Today, every journalists should have a new media skill set, but more importantly, a new media mindset, new media expert and Columbia University professor Sree Sreenivasan told students.
Columbia University's Journalism School was founded by Joseph Pulitzer, who desired to professionalize journalism. At the time, other schools rejected his offer, thinking journalism was a trade profession like plumbing.
Today, there are journalism schools across the country and now Columbia offers new media courses and has been since 1994. Change has always been a part of journalism, Sreenivasan said. Sreenivasan, who has been teaching at Columbia for 16 years, says the program focuses on teaching students how to apply new media tools and think about them, rather than just how to use them.
Sreenivasan said journalists need to develop four mindsets in thinking about new media:
- Acknowledge that the audiences knows a lot, often more than you, and harness that energy.
- Realize you can learn about what’s going on from anywhere, not just traditional media outlets.
- Recognized that there are more effective ways of doing what we do.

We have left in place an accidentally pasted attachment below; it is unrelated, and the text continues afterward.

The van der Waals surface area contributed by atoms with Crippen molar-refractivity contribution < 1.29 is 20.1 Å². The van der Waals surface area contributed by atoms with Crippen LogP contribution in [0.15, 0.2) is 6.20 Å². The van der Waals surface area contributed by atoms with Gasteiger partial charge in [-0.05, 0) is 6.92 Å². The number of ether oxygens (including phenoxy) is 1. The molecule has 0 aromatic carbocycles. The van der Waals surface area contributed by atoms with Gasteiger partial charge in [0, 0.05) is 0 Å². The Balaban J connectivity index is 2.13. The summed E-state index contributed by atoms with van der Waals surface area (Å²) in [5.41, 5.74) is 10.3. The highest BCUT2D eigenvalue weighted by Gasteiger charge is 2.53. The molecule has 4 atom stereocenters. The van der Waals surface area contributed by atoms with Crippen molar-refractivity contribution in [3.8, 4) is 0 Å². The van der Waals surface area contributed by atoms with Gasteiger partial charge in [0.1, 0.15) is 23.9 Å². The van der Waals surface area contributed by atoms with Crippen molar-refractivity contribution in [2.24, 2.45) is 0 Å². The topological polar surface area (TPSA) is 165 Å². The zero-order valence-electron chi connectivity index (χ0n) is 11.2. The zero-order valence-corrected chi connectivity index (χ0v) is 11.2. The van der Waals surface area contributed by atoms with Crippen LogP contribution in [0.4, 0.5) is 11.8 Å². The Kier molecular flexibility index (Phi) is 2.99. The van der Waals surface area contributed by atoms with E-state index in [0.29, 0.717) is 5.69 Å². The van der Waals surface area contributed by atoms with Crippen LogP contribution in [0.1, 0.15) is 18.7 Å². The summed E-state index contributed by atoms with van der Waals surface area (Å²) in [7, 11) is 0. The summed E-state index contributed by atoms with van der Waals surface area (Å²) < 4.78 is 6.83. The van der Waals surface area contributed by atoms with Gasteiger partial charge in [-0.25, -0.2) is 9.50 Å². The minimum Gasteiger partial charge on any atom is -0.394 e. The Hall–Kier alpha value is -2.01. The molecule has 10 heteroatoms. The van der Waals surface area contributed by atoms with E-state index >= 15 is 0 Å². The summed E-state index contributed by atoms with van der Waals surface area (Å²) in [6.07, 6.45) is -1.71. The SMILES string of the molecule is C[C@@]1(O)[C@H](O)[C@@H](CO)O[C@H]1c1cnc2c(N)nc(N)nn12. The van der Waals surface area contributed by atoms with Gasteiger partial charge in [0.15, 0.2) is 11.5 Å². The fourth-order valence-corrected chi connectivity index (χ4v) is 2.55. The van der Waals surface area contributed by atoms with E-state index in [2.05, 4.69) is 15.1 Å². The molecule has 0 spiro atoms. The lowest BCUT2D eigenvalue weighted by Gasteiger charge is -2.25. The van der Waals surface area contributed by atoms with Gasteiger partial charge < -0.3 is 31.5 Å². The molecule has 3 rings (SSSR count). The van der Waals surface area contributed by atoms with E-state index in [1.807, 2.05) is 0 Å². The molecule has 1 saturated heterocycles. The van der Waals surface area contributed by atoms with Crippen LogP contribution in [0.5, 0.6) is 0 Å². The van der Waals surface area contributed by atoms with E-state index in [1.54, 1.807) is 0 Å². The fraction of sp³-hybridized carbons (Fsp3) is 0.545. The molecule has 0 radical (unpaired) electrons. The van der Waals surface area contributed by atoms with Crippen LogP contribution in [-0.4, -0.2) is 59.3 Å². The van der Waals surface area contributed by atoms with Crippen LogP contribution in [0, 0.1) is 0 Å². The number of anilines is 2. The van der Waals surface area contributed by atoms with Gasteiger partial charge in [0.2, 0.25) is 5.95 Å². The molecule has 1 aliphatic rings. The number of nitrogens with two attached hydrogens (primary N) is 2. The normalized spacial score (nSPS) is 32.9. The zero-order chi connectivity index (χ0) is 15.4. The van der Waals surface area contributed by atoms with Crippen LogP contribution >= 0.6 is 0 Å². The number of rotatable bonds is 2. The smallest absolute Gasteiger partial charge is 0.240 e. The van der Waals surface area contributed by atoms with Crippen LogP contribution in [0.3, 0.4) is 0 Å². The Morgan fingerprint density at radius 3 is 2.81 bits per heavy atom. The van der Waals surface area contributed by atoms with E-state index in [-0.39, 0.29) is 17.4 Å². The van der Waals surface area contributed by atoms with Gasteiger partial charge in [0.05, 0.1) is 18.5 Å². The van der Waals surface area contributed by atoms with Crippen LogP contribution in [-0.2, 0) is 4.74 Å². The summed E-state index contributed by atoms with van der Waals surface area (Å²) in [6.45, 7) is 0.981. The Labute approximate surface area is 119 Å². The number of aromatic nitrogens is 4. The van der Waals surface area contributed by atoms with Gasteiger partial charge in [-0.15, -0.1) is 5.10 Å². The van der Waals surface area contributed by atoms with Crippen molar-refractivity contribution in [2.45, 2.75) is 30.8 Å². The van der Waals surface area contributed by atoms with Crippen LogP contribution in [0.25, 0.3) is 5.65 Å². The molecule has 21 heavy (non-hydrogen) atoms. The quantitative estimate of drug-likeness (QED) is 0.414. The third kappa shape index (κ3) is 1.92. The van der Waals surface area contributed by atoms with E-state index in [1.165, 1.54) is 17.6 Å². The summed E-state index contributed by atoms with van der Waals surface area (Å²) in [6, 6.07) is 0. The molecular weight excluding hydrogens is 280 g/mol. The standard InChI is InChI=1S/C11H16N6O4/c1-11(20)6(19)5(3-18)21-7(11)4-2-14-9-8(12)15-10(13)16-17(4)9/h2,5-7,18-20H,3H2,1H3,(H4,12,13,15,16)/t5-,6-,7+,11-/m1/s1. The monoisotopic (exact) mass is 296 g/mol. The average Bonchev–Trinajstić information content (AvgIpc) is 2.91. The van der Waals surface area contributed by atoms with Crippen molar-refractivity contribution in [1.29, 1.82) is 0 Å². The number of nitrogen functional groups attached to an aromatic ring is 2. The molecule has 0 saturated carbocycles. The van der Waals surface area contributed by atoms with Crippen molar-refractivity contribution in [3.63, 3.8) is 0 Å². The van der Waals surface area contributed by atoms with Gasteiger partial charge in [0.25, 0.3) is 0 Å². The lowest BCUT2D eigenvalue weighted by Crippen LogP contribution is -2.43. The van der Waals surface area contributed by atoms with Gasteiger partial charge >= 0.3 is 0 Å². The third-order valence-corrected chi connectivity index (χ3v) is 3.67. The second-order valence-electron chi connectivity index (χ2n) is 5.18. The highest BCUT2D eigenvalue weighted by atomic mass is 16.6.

- Realize you only have the start of a story and think about different formats
Sreenivasan also provided a list of new media tools journalists should learn:
-How to write in 140 characters (i.e. Twitter)
-Simple video editing
-Capture really good audio
-A little Flash
-Programs available on the web for editing, hosting your work, and broadcasting
To figure out which tools to use, journalists should figure out what works and is effective for them and should find someone to follow and guide them along the way, Sreenivasan said.
Journalists today who capitalize on all of these skills are “tra-digital journalists” – they have all the skills of traditional journalists but also the digital tools and know-how. Journalists who have both will be the ones with careers in the field, he said.
“Those who are successful not just work the hardest, but work the smartest,” Sreenivasan said.
Journalists need to learn how to promote their work and manage their online brand. This can be measured by “ego surfing,” or doing a Google search of your name, Sreenivasan said.
Despite his interest in new media, Sreenivasan still has a love for print.
“I think there’s something magical about print,” Sreenivasan said. “I think it will be around.”
News organizations can capitalize on new media by setting up “skunk works” – sending out a few people to incubate a project and see if it works before putting it into place. Traditional news media are not the only ones affected by the Internet age.
“If you think journalism is in trouble, compare it to the record industry,” Sreenivasan said. “The problem isn’t with the music, the problem is with the business model.”
Want more from Sreenivasan? Here are some online tools and links he shared with the group that are worth checking out:
-On Twitter: Themediaisdying
-Regret the Error
-Derek Casanovas and Jasmine Linabary
Want to hear more from Sreenivasan? Check out the video below: